Melandri, A.; Kobayashi, S.; Mundell, C. G.; Guidorzi, C.; de Ugarte Postigo, A.; Pooley, G.; Yoshida, M.; Bersier, D.; Castro-Tirado, A. J.; Jelínek, M.; Gomboc, A.; Gorosabel, J.; Kubánek, P.; Bremer, M.; Winters, J. M.; Steele, I. A.; de Gregorio-Monsalvo, I.; Smith, R. J.; García-Appadoo, D.; Sota, A.; Lundgren, A.
The Astrophysical Journal, Volume 723, Issue 2, pp. 1331-1342 (2010).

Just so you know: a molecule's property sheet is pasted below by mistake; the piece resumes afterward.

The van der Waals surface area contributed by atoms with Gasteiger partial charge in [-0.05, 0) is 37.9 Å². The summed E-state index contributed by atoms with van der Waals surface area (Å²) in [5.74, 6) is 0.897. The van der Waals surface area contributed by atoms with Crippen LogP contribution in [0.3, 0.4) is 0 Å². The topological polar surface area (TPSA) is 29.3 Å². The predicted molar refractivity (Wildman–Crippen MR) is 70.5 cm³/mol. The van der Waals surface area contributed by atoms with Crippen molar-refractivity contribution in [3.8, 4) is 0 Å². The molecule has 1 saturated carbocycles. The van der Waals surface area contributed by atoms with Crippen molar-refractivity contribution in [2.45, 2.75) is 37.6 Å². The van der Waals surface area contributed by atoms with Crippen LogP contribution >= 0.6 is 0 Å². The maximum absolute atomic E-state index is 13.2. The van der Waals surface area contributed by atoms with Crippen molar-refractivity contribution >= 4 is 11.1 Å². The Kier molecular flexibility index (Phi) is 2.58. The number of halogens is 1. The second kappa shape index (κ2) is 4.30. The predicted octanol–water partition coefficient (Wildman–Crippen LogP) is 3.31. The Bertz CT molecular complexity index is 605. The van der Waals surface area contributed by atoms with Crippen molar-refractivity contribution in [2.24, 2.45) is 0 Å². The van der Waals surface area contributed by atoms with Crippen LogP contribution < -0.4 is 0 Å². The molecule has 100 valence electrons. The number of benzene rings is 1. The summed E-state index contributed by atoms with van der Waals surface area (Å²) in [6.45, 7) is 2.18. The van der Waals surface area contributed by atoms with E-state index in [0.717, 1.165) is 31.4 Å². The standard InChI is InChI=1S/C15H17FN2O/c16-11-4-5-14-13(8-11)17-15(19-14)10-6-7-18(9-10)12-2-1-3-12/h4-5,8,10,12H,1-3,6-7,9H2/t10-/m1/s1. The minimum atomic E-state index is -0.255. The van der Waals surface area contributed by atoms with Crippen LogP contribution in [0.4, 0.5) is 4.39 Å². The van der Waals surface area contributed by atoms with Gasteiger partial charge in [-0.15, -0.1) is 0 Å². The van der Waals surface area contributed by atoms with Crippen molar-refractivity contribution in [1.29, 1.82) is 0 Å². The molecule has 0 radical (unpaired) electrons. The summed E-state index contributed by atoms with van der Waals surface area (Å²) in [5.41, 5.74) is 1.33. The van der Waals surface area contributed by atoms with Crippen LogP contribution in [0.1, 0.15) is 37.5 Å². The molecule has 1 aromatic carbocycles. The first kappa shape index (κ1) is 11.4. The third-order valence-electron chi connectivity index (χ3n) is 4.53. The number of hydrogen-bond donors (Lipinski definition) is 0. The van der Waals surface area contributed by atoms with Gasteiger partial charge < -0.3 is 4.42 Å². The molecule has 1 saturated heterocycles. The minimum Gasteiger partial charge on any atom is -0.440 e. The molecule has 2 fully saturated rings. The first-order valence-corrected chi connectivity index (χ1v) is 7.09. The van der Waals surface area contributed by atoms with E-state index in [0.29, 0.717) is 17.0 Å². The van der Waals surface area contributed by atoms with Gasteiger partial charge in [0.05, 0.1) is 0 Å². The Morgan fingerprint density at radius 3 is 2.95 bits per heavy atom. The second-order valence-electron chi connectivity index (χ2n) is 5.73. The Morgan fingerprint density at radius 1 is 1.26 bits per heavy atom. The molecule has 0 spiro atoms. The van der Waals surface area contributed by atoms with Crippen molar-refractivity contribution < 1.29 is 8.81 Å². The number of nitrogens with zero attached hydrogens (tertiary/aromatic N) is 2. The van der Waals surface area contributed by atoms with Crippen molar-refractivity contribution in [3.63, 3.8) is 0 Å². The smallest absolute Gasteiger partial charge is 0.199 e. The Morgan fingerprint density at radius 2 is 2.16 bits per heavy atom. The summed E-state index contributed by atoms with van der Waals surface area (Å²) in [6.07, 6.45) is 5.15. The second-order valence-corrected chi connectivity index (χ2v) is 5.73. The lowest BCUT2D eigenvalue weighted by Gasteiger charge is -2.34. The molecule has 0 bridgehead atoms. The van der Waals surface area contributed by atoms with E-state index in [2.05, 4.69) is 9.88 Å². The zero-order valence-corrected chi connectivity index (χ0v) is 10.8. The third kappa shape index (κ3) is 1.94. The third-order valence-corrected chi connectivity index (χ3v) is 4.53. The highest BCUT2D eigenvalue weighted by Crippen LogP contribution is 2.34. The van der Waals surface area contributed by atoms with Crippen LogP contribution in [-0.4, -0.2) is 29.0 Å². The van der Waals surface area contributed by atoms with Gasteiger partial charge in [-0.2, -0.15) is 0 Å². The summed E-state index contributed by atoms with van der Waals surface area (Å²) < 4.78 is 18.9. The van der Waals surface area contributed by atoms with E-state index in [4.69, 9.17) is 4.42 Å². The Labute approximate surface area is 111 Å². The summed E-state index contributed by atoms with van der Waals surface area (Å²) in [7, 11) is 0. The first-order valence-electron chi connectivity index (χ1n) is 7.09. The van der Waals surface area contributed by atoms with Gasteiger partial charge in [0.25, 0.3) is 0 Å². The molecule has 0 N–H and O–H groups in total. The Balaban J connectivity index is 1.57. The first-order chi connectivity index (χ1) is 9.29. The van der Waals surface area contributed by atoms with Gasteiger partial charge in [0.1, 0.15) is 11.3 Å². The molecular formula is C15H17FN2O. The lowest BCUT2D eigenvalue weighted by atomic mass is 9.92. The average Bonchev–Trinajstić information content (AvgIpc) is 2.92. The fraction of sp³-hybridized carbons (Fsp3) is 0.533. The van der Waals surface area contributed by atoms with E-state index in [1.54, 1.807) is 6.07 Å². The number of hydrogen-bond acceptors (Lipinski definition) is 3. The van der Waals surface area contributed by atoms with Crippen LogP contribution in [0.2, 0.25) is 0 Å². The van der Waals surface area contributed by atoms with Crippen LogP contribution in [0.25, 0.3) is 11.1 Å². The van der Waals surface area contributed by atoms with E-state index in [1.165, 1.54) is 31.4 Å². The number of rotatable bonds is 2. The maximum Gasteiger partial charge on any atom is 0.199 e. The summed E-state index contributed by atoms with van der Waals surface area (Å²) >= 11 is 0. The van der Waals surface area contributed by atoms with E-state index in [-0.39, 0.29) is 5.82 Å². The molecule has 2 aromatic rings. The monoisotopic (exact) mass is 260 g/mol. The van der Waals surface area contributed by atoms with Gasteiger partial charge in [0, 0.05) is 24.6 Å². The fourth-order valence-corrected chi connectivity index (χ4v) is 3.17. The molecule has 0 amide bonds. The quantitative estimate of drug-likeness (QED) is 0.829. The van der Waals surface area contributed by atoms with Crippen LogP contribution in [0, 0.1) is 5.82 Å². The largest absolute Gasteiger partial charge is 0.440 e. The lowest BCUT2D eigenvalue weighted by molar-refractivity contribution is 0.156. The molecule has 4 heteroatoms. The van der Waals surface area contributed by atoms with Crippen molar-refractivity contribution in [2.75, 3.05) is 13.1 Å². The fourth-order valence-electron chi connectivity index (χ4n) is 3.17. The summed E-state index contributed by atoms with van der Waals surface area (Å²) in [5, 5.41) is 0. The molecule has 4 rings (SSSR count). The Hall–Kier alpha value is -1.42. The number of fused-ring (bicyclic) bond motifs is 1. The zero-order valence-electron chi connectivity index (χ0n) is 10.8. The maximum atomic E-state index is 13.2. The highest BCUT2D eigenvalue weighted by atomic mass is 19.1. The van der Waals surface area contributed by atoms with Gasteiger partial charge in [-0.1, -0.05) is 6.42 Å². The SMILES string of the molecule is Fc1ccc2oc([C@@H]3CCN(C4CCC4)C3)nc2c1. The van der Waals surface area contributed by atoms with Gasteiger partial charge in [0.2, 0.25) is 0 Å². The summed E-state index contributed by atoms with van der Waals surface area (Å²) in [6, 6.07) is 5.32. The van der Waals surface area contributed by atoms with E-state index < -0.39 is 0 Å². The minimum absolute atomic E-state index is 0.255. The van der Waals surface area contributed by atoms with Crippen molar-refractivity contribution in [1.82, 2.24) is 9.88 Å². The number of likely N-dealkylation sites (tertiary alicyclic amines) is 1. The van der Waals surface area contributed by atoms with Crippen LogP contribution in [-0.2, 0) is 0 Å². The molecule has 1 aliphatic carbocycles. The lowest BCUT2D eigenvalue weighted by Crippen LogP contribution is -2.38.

We use a sample of 19 gamma-ray bursts (GRBs) that exhibit single-peaked optical light curves to test the standard fireball model by investigating the relationship between the time of the onset of the afterglow and the temporal rising index. Our sample includes GRBs and X-ray flashes for which we derive a wide range of initial Lorentz factors (40 < Γ < 450). Using plausible model parameters, the typical frequency of the forward shock is expected to lie close to the optical band; within this low typical frequency framework, we use the optical data to constrain epsilon e and show that values derived from the early time light-curve properties are consistent with published typical values derived from other afterglow studies. We produce expected radio light curves by predicting the temporal evolution of the expected radio emission from forward and reverse shock components, including synchrotron self-absorption effects at early time. Although a number of GRBs in this sample do not have published radio measurements, we demonstrate the effectiveness of this method in the case of Swift GRB 090313, for which millimetric and centimetric observations were available, and conclude that future detections of reverse-shock radio flares with new radio facilities such as the EVLA and ALMA will test the low-frequency model and provide constraints on magnetic models.